Trial profile based on completion of telephone interviews for evaluation of acute exacerbations and other health problems and related health service utilization.
Kaplan-Meier curves for the probability of not being admitted to the hospital during the 12-month follow-up period. Data on patients who dropped out or died without being admitted were censored at the time of dropout or death.
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Bourbeau J, Julien M, Maltais F, et al. Reduction of Hospital Utilization in Patients With Chronic Obstructive Pulmonary Disease: A Disease-Specific Self-management Intervention. Arch Intern Med. 2003;163(5):585–591. doi:10.1001/archinte.163.5.585
Self-management interventions improve various outcomes for many chronic diseases. The definite place of self-management in the care of chronic obstructive pulmonary disease (COPD) has not been established. We evaluated the effect of a continuum of self-management, specific to COPD, on the use of hospital services and health status among patients with moderate to severe disease.
A multicenter, randomized clinical trial was carried out in 7 hospitals from February 1998 to July 1999. All patients had advanced COPD with at least 1 hospitalization for exacerbation in the previous year. Patients were assigned to a self-management program or to usual care. The intervention consisted of a comprehensive patient education program administered through weekly visits by trained health professionals over a 2-month period with monthly telephone follow-up. Over 12 months, data were collected regarding the primary outcome and number of hospitalizations; secondary outcomes included emergency visits and patient health status.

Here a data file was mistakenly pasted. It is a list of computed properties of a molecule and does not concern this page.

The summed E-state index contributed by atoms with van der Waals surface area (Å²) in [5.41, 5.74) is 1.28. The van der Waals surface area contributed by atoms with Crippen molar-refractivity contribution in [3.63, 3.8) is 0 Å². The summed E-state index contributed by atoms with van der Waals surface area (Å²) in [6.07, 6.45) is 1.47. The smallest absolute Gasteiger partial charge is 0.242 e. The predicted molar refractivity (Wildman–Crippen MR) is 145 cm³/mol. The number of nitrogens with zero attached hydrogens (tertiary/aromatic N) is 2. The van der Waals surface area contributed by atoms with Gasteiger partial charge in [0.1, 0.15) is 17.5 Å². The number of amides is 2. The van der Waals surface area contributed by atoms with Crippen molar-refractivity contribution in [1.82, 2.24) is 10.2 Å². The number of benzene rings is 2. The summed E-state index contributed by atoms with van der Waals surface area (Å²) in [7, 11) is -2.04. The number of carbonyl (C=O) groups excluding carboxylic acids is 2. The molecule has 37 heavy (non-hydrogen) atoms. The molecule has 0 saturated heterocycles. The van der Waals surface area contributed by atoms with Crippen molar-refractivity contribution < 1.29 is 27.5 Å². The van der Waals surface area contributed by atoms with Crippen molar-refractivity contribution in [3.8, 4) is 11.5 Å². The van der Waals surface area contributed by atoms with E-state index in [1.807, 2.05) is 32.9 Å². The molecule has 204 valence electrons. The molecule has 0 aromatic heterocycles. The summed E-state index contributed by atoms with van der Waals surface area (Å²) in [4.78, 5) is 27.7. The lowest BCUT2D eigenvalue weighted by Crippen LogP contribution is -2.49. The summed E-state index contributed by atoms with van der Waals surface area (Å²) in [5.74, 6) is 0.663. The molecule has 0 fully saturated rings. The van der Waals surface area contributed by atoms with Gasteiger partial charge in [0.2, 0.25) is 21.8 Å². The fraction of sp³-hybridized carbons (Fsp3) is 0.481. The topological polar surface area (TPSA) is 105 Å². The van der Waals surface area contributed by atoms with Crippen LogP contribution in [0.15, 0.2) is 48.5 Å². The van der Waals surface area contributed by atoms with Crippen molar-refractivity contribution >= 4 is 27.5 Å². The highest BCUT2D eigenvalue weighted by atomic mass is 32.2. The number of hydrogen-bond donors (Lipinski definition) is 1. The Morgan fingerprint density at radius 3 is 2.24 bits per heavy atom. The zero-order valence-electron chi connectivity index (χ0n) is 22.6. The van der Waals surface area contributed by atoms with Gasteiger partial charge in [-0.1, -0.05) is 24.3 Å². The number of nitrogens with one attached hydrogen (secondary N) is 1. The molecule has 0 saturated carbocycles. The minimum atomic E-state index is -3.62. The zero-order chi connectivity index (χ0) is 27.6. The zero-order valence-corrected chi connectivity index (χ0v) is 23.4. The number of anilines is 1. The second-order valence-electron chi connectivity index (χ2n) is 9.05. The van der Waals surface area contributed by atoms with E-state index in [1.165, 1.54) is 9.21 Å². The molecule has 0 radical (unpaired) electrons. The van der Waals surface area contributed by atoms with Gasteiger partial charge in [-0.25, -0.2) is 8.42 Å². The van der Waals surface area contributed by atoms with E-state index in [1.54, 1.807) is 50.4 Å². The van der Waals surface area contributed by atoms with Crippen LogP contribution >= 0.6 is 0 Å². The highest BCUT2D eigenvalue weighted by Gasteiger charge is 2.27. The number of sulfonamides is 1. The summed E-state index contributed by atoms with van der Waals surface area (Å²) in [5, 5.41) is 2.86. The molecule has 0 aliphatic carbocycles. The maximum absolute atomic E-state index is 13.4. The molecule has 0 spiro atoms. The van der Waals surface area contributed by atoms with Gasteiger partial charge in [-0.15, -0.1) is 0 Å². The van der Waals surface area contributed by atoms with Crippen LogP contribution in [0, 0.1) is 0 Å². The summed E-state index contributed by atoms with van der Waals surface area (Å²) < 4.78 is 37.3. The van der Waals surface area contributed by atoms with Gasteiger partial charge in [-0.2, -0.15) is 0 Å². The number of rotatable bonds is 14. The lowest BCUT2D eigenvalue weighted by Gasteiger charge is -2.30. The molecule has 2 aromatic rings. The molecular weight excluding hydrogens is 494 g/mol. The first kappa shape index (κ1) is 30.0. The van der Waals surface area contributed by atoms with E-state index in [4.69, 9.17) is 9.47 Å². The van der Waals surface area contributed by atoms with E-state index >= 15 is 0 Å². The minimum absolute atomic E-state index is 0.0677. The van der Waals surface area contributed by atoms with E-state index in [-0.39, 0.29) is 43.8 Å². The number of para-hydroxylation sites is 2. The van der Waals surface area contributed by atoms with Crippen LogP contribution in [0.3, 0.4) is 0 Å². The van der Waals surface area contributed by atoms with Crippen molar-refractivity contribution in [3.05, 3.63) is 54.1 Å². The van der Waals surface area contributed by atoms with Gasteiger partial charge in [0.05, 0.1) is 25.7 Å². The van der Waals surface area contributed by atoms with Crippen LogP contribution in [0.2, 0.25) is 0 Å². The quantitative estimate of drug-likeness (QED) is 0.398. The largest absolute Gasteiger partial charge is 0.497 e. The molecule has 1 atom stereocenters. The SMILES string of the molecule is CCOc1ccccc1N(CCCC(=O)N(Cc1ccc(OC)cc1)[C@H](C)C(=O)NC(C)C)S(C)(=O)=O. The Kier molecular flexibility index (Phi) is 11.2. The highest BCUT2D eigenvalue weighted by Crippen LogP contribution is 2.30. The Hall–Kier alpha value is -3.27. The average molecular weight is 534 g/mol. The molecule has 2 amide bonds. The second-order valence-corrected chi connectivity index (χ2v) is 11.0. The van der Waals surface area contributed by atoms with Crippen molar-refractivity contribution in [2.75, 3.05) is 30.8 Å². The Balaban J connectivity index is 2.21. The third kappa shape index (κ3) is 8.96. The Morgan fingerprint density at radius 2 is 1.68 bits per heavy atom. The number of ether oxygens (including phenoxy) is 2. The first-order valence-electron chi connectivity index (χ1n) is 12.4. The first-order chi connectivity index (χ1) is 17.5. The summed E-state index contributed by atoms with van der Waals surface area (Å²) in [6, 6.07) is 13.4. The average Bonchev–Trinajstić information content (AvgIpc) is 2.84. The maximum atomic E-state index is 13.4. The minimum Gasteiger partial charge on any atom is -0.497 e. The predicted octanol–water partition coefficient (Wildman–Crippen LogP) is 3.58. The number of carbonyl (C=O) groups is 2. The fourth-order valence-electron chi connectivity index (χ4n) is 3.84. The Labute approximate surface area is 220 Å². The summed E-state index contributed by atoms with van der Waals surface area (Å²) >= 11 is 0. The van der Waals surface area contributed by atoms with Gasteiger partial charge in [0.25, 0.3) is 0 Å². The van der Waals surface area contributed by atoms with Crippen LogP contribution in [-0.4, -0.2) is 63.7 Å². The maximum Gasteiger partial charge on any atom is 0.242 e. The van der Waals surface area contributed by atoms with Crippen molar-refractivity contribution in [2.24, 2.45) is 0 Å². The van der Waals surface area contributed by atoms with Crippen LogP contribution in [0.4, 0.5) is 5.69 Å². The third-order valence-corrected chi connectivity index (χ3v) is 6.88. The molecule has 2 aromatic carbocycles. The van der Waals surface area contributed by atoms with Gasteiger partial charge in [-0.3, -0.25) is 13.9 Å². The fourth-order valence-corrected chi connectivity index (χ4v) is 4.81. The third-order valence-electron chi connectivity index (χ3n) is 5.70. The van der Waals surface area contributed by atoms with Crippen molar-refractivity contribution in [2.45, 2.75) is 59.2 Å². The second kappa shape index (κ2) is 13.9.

Hospital admissions for exacerbation of COPD were reduced by 39.8% in the intervention group compared with the usual care group (P = .01), and admissions for other health problems were reduced by 57.1% (P = .01). Emergency department visits were reduced by 41.0% (P = .02) and unscheduled physician visits by 58.9% (P = .003). Greater improvements in the impact subscale and total quality-of-life scores were observed in the intervention group at 4 months, although some of the benefits were maintained only for the impact score at 12 months.
A continuum of self-management for COPD patients provided by a trained health professional can significantly reduce the utilization of health care services and improve health status. This approach of care can be implemented within normal practice.
CHRONIC OBSTRUCTIVE pulmonary disease (COPD) is a major public health problem. From 40% to 50% of patients with COPD discharged from hospitals are readmitted during the following year,1,2 and 17% of patients discharged from emergency departments require hospitalization.3 Although reasons for hospital admission are complex, acute exacerbation is the major cause of hospitalization in patients with COPD.4 Despite optimal pharmacologic therapy, patients with COPD often have symptoms severe enough to limit normal physical activities of daily living and affect quality of life.5